For Eitan Beth-Halachmy, the founder of what has become known as “Cowboy Dressage”, and his wife, Debbie, digestive health was always a significant concern. At their barn in Grass Valley, California they struggled at maintaining good GI health, especially with Santa Fe Renegade, their World Equestrian Games performer. The stallion’s digestive health appeared to be random, but they also noticed behavioral issues — like pacing up and down the fence whenever he was turned out.
Eitan and Debbie suspected that the horse may have been reacting to the rigors of international travel and training, but as Eitan’s top performance horse, they couldn’t afford to turn Santa Fe out to pasture completely. Instead, they turned to SUCCEED after learning that it might help counter some of the challenging aspects of a performance horse’s lifestyle.
Debbie and Eitan started the stallion on a 60-day course of SUCCEED after the 2010 World Equestrian Games. According to Eitan, the stallion’s coat gained a shine, he put on weight and started performing better than he ever had before. Santa Fe’s digestive health became more consistent, a win-win situation for both horse and owners.
Benefits of Living Like a Retired Horse
While Eitan was thrilled at the role SUCCEED played in keeping Santa Fe healthy, he says that these days, the Morgan stallion looks even better than he did then. That’s because Santa Fe is retired, and spends nearly all of his time out in the pasture. Now that he’s no longer coping with frequent training and travel, Eitan says Santa Fe is a different horse. He doesn’t pace in the pasture anymore, and instead grazes slowly and happily with his new pasture mates.
“Now I don’t care if the sun bleaches out his coat or he rolls in the mud — those compromises are so easy to deal with because he’s a happy horse now,” Eitan says. “When he was competing, I relied so much on SUCCEED to do what I can do now just by providing him a more relaxed lifestyle. He still gets SUCCEED, but now I do everything I can to make sure he is happy in retirement.”
Digestive Health for Competitors and Retired Horses
When Santa Fe was in active training and traveled around the world to exhibit, the Beth-Halachmys were only able to control certain aspects of his digestive health. Turnout was often limited, and the stallion was frequently asked to perform to his top ability level, which required a certain feeding regimen. Prior to feeding SUCCEED, maintaining Santa Fe’s digestive health could be a struggle.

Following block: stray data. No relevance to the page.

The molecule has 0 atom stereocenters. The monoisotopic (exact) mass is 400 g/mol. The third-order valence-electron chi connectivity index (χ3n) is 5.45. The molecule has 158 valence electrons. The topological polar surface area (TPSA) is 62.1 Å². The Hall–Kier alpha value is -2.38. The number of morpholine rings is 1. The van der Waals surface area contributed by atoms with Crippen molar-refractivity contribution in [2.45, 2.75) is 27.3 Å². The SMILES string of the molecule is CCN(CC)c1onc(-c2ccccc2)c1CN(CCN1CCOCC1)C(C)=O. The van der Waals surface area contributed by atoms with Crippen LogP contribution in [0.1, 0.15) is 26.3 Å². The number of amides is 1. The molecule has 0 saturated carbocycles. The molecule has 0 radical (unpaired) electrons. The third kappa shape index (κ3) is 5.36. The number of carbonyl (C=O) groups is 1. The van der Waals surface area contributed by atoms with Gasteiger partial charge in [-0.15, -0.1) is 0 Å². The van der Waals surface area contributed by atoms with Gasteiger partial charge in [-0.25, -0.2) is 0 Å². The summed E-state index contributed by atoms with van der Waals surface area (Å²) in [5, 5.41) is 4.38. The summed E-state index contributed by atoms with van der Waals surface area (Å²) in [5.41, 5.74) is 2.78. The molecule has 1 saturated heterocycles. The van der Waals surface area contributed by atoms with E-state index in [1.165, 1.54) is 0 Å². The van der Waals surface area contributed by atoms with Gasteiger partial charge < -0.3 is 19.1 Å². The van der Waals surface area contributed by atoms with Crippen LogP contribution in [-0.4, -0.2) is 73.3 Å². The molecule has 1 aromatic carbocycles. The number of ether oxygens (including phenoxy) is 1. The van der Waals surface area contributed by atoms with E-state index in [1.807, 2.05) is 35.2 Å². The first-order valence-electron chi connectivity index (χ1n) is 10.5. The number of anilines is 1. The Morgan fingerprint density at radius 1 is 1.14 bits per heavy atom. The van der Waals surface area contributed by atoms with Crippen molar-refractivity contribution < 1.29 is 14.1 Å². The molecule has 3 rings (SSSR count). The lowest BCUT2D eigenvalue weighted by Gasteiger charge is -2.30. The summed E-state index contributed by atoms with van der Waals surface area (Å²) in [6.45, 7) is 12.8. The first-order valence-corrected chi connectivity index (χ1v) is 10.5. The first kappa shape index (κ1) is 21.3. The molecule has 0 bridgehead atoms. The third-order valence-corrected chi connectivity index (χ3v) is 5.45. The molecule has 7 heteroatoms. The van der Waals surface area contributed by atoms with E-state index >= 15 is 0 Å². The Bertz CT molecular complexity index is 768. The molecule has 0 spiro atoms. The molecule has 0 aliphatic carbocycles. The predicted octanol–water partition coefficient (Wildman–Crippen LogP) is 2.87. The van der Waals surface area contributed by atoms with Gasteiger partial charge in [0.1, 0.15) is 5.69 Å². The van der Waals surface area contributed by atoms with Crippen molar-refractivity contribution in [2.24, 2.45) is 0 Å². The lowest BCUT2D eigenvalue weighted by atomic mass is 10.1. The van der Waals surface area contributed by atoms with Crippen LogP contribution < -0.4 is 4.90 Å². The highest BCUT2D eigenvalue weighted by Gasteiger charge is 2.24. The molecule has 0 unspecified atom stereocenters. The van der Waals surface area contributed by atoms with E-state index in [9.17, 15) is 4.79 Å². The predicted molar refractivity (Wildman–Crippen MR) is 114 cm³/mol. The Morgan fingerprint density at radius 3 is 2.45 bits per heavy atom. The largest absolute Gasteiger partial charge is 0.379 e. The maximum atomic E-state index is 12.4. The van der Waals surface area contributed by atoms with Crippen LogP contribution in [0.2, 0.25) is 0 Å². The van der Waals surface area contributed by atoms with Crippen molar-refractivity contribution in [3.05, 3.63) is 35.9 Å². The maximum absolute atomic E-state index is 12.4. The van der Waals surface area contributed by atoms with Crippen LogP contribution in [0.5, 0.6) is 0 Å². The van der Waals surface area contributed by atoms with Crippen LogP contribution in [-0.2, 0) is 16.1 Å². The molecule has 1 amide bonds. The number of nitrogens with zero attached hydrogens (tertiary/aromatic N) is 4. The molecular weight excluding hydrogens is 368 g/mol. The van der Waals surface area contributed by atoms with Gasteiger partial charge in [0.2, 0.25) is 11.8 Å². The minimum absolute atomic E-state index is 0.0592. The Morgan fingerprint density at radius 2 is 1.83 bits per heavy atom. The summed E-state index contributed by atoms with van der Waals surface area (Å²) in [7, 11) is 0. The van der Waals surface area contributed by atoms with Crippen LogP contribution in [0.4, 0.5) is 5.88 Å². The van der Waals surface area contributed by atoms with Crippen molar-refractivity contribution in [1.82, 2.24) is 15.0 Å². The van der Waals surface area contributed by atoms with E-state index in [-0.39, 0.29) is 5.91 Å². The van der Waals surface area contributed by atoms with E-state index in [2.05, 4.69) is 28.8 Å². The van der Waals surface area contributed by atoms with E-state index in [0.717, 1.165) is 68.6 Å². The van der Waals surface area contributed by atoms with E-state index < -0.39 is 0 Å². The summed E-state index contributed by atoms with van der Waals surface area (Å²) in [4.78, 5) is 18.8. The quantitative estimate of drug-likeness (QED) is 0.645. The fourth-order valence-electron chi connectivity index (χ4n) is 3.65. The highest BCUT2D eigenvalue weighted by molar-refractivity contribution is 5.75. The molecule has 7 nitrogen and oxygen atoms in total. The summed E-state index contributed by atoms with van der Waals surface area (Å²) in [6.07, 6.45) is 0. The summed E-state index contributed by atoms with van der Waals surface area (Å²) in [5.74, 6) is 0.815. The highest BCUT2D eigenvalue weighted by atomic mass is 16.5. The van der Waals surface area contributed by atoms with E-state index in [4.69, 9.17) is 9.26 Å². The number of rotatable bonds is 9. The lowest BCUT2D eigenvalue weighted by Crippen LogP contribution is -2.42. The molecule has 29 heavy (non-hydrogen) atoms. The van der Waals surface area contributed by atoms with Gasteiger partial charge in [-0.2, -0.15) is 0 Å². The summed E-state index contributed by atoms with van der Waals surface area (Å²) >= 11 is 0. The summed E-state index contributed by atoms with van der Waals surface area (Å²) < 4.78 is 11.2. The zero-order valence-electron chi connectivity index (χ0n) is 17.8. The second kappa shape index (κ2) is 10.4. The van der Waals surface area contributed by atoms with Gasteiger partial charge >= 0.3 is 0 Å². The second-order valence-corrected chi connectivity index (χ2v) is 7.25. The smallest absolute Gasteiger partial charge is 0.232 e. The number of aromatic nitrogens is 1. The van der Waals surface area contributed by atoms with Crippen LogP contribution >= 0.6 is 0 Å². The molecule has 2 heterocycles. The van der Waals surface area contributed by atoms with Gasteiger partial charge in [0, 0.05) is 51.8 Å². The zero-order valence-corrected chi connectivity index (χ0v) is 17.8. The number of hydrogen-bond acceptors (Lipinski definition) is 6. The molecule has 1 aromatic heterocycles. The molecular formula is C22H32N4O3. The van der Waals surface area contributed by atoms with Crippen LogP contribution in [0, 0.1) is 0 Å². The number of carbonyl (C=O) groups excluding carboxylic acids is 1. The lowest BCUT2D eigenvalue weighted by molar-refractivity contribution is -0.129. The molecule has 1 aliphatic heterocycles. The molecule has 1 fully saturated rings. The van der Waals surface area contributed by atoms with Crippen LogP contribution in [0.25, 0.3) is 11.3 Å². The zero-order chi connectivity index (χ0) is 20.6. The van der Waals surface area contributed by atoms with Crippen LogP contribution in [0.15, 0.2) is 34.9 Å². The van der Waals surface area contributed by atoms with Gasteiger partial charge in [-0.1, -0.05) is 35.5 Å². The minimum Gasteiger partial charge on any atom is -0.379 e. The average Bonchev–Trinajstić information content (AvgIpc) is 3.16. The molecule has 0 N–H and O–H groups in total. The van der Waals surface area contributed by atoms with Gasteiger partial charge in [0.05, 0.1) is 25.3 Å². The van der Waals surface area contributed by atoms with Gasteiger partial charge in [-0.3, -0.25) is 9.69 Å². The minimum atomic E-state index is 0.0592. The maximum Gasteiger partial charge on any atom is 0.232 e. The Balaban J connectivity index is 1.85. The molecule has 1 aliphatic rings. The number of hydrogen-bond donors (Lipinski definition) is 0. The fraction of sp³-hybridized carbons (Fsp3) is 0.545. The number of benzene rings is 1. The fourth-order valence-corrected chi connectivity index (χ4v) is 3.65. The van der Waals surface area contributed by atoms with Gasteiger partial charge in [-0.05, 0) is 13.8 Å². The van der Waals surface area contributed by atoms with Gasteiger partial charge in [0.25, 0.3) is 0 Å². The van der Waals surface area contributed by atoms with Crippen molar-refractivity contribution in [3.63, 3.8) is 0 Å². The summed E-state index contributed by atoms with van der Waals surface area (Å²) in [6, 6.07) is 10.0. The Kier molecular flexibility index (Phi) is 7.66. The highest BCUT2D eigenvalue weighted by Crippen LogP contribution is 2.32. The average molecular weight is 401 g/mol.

While it was impossible to eliminate those factors from Santa Fe’s life, SUCCEED helped alleviate some of the challenges, including:
Horses in retirement that are primarily turned out have many fewer challenges to overcome. Most horses can get all of the nutrition they need from grass, hay and other forage, eliminating the need for high-starch, sugary processed feeds. Eating primarily forage allows the gut to function the way that it’s supposed to, leading to a happier, healthier horse.
Even though retirement was the perfect situation for Santa Fe and the Beth-Halachmys, turning out a prize horse isn’t realistic for most of us. For those cases, it’s best to focus on what we can control, like what you’re feeding your horses, and how. As Eitan demonstrated with Santa Fe, it’s possible to turn around the digestive health of a horse facing these challenges, with SUCCEED, relying on the supplement to help support digestive health and overall wellness.
“We still rely absolutely on SUCCEED now that Santa Fe is retired — but now we’re fortunate to be able to give him the lifestyle to go along with it!” Eitan says.
Have a horse that’s struggling with digestive health? Try the SUCCEED Challenge for 60 days risk-free.